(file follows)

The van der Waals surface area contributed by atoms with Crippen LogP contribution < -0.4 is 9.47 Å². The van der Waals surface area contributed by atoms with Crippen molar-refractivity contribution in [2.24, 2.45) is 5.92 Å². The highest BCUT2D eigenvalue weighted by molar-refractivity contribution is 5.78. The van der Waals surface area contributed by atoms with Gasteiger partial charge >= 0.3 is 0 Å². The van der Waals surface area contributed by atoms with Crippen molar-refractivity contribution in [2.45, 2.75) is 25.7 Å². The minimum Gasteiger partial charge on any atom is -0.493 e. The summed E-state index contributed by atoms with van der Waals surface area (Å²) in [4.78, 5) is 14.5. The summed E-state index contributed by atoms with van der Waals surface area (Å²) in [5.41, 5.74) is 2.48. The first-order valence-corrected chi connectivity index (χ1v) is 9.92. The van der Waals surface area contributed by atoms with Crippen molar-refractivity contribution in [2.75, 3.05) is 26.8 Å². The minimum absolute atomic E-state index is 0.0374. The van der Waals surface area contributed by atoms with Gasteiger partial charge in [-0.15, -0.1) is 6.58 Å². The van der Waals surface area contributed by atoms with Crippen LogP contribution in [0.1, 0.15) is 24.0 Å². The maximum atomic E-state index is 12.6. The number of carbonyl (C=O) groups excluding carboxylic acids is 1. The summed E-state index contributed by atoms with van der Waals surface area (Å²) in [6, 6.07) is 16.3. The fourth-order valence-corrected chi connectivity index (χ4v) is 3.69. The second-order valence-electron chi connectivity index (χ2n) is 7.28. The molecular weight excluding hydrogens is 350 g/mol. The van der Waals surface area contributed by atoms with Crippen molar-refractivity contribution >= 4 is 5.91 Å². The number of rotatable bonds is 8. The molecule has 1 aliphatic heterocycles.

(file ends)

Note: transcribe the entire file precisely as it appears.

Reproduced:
The van der Waals surface area contributed by atoms with Crippen LogP contribution < -0.4 is 9.47 Å². The van der Waals surface area contributed by atoms with Crippen molar-refractivity contribution in [2.24, 2.45) is 5.92 Å². The highest BCUT2D eigenvalue weighted by molar-refractivity contribution is 5.78. The van der Waals surface area contributed by atoms with Gasteiger partial charge >= 0.3 is 0 Å². The van der Waals surface area contributed by atoms with Crippen molar-refractivity contribution in [2.45, 2.75) is 25.7 Å². The minimum Gasteiger partial charge on any atom is -0.493 e. The summed E-state index contributed by atoms with van der Waals surface area (Å²) in [4.78, 5) is 14.5. The summed E-state index contributed by atoms with van der Waals surface area (Å²) in [5.41, 5.74) is 2.48. The first-order valence-corrected chi connectivity index (χ1v) is 9.92. The van der Waals surface area contributed by atoms with Crippen molar-refractivity contribution in [2.75, 3.05) is 26.8 Å². The minimum absolute atomic E-state index is 0.0374. The van der Waals surface area contributed by atoms with Gasteiger partial charge in [-0.15, -0.1) is 6.58 Å². The van der Waals surface area contributed by atoms with Crippen LogP contribution in [0.1, 0.15) is 24.0 Å². The maximum atomic E-state index is 12.6. The number of carbonyl (C=O) groups excluding carboxylic acids is 1. The summed E-state index contributed by atoms with van der Waals surface area (Å²) in [6, 6.07) is 16.3. The fourth-order valence-corrected chi connectivity index (χ4v) is 3.69. The second-order valence-electron chi connectivity index (χ2n) is 7.28. The molecular weight excluding hydrogens is 350 g/mol. The van der Waals surface area contributed by atoms with Crippen molar-refractivity contribution >= 4 is 5.91 Å². The number of rotatable bonds is 8. The molecule has 1 aliphatic heterocycles.